The key technical advance in World War I was the destructiveness of artillery. Artillery could obliterate infantry in the open, hence they had no choice but to dig into trenches with bunkers that allowed them to hide from shrapnel. Once the trench lines formed, attacks involved hammering defending trenches, forcing them inside. Since the artillery was flying the attackers needed to hang back. Once the artillery stopped, it was race to the parapet, and the first side that got there won. Although infantry advancing in the open were vulnerable, troops in tranches are at a disadvantage. They are on lower ground, so they cannot throw grenades as far, they cannot see attackers without putting their head above cover, and being on low ground is a huge disadvantage if the attackers close to bayonet range. In fact, attackers won the race a lot of the time. The problem is that they only overran the first trench line, while the defensive strategy was to have the strongest defensive line being the second. The first line was expected to be lost, but the attackers were ahead of their support, and easily dislodged from that first trench in counter-attacks.
At the strategic level, the problem was that even if a breakthrough was achieved, attackers could only advance at walking pace (the tanks at most moved slightly faster than infantry). Defenders could ship reserves in by train quickly, and seal the breach in the line. World War II tank doctrine was about being able to exploit holes in the line.
If we imagined a scenario where both sides only had infantry and their armoured vehicles, the Ukrainians would have a massive combat power advantage and we would see something like World War II: armour massed at a weak point in the line, and the Russians sending their mobile reserves in to prevent a break out and encirclements of formations. (The most efficient way to eliminate enemies is to encircle them and force a surrender.)
This is not happening because of Russian artillery and their air force. Both sides air forces have a hard time operating near the front line, but it would be much easier to attack units that advanced past ground-based air defence. More importantly, Russian combat power is artillery-centric. They started the war with a massive numerical advantage in the number of artillery tubes and available ammunition. At present, both sides are nursing their ammunition stocks, but the Russian advantage mainly only shows up in their assaults inside the urban part of Bakhmut.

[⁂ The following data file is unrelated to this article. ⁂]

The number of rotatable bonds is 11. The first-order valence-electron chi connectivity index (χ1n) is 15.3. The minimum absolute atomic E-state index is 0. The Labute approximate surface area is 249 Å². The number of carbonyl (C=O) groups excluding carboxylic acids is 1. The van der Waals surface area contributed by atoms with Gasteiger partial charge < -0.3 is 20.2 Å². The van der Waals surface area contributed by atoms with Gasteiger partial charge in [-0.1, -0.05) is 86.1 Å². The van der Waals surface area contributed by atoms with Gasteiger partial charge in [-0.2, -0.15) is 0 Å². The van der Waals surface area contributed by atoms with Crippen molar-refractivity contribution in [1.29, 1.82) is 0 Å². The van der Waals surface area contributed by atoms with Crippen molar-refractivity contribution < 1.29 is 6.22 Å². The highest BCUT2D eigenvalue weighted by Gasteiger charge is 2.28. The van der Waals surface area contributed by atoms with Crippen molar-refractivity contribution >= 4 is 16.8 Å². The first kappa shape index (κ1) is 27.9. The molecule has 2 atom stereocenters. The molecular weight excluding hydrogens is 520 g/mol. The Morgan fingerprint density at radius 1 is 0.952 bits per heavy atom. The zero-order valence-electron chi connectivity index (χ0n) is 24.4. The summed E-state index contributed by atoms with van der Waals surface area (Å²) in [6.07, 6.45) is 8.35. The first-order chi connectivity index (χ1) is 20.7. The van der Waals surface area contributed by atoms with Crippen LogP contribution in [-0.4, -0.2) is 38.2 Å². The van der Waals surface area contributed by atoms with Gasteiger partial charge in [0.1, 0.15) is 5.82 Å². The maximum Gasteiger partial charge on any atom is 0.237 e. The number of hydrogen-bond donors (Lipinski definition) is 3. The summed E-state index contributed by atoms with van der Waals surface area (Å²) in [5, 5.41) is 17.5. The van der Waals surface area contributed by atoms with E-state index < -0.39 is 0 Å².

The Ukrainians will not attempt a breakout unless they believe they have the Russian artillery neutralised on that sector of the front. That neutralisation would be result of artillery/drone duels, and it is going to be hard for outsiders to have a reliable guide to how that is evolving.
In the meantime, it is clear that Russian artillery coverage has degraded along at least parts of the front line. The Ukrainians have been able to pin down defenders in bunkers with drone dropped grenades, and they are then easy targets to be swept out by infantry. This is creating opportunities for attacks that have a favourable loss ratio for the Ukrainians.
The length of the Russian front line and their logistical chains is the longest they will be for the rest of the war. This means that attrition losses will be the worst possible. The only way to slow the losses is to retreat in the absence of a Ukrainian counter-offensive to more defensible positions (where the process will be repeated). Attempting to do that when the Ukrainians have multiple mechanised brigades ready to spring into action is going to be awkward.
The only military hope the Russians have is to win the artillery war. Otherwise, the war of attrition favours Ukraine. It is unlikely that it will be easy to gauge the effectiveness of the attrition war unless it is extremely one-sided. This means that nothing will happen on the diplomatic front.